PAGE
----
TORONTO (Reuters) - The head of the Canadian Auto Workers said on Wednesday he still sees a deal struck with General Motors of Canada as the pattern for the sector’s restructuring and said it was “outlandish” to think the union would consider renegotiating with GM.
Earlier this week, Ottawa and the Ontario provincial government said the plans crafted by the Canadian arms of GM and Chrysler had fallen short of what was needed to make the automakers viable and insisted on further cost-cutting measures.
“It is outlandish to imagine that GM and CAW will go back to the bargaining table and do it all over again,” CAW President Ken Lewenza said in a speech in Toronto. “Everyone involved in this process -- the government, the company and the union -- would lose their credibility if that happened.”
The CAW had reached a deal with GM last month that the company said will eliminate nearly C$1 billion ($789 million) of costs related to its retired workers from its books, on top of cutting active labor costs by more than C$7 an hour.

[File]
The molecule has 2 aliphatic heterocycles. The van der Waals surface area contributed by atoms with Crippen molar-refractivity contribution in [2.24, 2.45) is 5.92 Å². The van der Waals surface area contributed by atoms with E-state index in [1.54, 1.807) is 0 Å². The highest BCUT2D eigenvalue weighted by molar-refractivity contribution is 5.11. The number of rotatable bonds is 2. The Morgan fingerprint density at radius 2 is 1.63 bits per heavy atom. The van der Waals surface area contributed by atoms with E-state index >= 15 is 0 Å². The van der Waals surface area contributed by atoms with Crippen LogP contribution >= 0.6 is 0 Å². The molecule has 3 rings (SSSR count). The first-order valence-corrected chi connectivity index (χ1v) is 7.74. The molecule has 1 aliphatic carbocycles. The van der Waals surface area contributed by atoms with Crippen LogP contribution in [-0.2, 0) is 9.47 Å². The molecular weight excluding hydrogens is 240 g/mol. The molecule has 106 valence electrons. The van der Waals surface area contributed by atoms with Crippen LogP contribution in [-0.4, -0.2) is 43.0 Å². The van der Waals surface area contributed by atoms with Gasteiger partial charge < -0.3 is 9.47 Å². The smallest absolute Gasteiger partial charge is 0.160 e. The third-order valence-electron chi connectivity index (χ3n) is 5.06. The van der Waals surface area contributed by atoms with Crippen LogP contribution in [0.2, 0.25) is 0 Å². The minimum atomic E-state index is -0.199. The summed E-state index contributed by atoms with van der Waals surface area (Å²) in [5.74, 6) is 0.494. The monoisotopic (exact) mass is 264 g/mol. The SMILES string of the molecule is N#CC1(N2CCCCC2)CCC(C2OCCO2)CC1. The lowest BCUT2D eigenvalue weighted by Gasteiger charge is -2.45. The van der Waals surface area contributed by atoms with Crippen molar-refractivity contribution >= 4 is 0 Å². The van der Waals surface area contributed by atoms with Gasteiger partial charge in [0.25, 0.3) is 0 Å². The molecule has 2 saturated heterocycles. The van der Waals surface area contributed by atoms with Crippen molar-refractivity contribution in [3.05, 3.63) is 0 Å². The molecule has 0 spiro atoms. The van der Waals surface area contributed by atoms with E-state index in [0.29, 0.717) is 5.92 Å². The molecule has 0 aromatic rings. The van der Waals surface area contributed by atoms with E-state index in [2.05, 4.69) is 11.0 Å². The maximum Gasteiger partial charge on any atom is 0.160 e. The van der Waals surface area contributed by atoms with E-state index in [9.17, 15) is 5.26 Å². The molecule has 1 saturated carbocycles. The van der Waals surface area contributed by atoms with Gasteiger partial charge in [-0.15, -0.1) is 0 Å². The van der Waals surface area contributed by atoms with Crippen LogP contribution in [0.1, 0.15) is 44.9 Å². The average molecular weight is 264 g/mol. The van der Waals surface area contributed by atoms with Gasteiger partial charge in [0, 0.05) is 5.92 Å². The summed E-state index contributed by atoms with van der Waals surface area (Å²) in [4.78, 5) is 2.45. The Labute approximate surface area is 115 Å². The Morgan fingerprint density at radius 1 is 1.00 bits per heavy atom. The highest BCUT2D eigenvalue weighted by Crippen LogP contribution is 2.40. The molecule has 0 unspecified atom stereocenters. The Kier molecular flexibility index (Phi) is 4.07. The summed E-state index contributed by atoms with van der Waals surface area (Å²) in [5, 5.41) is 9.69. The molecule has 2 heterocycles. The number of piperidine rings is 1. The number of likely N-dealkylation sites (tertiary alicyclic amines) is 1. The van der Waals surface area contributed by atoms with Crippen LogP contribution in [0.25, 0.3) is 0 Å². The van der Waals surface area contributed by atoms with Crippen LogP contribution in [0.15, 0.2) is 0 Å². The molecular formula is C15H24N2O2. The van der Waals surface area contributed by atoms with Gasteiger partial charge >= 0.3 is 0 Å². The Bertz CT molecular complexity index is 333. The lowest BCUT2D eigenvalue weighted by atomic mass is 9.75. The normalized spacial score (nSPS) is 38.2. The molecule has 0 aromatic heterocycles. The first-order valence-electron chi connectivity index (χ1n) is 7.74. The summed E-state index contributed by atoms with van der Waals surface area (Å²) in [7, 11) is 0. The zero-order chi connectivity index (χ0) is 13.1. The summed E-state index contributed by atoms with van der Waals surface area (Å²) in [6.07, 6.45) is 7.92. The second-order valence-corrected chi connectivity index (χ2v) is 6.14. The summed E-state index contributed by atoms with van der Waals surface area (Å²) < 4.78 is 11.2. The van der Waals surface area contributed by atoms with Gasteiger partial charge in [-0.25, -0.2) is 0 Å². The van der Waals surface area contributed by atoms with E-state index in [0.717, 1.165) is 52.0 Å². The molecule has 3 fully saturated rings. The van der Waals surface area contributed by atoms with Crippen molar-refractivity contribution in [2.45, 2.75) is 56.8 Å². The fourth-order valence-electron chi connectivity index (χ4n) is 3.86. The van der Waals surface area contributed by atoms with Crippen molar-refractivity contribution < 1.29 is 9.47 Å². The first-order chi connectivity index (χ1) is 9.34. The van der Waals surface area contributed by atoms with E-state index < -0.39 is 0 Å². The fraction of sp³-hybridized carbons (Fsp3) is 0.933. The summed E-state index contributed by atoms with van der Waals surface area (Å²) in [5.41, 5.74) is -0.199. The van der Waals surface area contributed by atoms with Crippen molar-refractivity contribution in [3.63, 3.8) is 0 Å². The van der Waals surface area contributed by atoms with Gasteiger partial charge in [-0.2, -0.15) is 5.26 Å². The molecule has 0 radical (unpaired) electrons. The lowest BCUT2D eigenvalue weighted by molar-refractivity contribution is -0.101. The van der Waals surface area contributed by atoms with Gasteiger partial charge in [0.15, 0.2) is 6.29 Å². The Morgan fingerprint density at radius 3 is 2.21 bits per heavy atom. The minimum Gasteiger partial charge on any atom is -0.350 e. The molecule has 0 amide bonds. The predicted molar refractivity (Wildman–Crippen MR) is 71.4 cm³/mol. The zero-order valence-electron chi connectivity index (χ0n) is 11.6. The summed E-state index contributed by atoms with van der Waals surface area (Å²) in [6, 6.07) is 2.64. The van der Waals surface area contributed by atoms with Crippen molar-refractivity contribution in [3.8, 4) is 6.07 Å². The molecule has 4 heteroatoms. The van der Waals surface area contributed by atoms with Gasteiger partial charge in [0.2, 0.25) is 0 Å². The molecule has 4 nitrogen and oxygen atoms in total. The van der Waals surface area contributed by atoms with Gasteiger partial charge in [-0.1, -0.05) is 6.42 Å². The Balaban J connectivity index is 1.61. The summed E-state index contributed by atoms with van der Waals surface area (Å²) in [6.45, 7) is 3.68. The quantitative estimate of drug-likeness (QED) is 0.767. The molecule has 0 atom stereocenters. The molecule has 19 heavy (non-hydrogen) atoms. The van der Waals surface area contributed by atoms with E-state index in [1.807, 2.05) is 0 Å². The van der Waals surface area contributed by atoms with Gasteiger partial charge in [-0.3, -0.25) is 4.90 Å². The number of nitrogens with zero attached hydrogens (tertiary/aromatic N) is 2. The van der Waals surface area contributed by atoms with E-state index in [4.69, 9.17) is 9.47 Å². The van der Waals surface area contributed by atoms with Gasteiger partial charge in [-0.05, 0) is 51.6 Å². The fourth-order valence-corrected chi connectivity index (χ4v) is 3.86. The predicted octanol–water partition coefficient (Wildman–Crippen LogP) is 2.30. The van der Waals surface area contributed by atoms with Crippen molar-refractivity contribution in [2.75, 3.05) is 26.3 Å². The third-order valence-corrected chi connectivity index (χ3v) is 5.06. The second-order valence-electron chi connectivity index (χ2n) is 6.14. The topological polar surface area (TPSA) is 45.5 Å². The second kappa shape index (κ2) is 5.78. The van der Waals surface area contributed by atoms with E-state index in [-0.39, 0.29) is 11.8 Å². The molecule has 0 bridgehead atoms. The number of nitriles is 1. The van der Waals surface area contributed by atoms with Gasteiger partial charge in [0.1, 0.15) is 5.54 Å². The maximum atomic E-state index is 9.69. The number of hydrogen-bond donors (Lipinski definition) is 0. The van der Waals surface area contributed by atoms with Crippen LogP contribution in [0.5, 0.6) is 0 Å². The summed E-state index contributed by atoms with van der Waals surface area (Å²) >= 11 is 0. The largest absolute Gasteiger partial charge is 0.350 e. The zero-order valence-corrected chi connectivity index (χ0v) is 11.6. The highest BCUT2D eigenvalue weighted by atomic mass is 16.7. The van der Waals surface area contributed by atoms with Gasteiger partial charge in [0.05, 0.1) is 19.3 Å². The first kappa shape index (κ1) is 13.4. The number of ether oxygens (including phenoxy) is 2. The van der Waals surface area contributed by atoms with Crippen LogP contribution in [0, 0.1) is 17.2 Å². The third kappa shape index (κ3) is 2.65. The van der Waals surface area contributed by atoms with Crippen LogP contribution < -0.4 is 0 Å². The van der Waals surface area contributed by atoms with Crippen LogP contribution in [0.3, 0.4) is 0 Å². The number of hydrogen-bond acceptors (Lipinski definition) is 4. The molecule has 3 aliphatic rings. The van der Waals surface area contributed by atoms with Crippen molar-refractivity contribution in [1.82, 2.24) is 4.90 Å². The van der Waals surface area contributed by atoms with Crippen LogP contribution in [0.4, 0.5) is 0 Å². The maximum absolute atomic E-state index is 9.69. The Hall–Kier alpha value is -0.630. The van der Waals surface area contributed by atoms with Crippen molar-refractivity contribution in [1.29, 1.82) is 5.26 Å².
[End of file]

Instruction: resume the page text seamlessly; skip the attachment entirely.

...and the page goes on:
Lewenza insisted that the agreement stand as the “pattern” to be used in talks with the other companies and said he is ready to take it to Ford Motor Co. Ford has not asked for government assistance.
“We won’t close the door to anyone,” he said in his speech. “We will continue to engage with Chrysler and Ford on a new contract. And we will engage with the companies and governments on the legacy issues.”
Legacy costs related to retired workers include pension and health care.
He also said none of the negotiations between the union and the car companies will affect whether GM and Chrysler will ultimately survive.
“We could work for free and it wouldn’t change a thing until people start buying cars again.”
Canada has promised C$4 billion in loans to prop up GM and Chrysler, controlled by Cerberus Capital Management, while they come up with new restructuring plans.
The federal and Ontario governments will provide Chrysler with C$1 billion, advancing C$250 million immediately. They will distribute another C$500 million in early April and the remainder as of May 1. GM is eligible for up to C$3 billion in bridge loans.
But the government said it would not provide any further assistance until the automakers provide viable plans.
Chrysler, for its part, said the pattern set by the GM agreement would fall short of what it would require and threatened to pull its operations out of Canada if the CAW failed to accept further concessions.
Additional reporting by Scott Anderson; Editing by Frank McGurty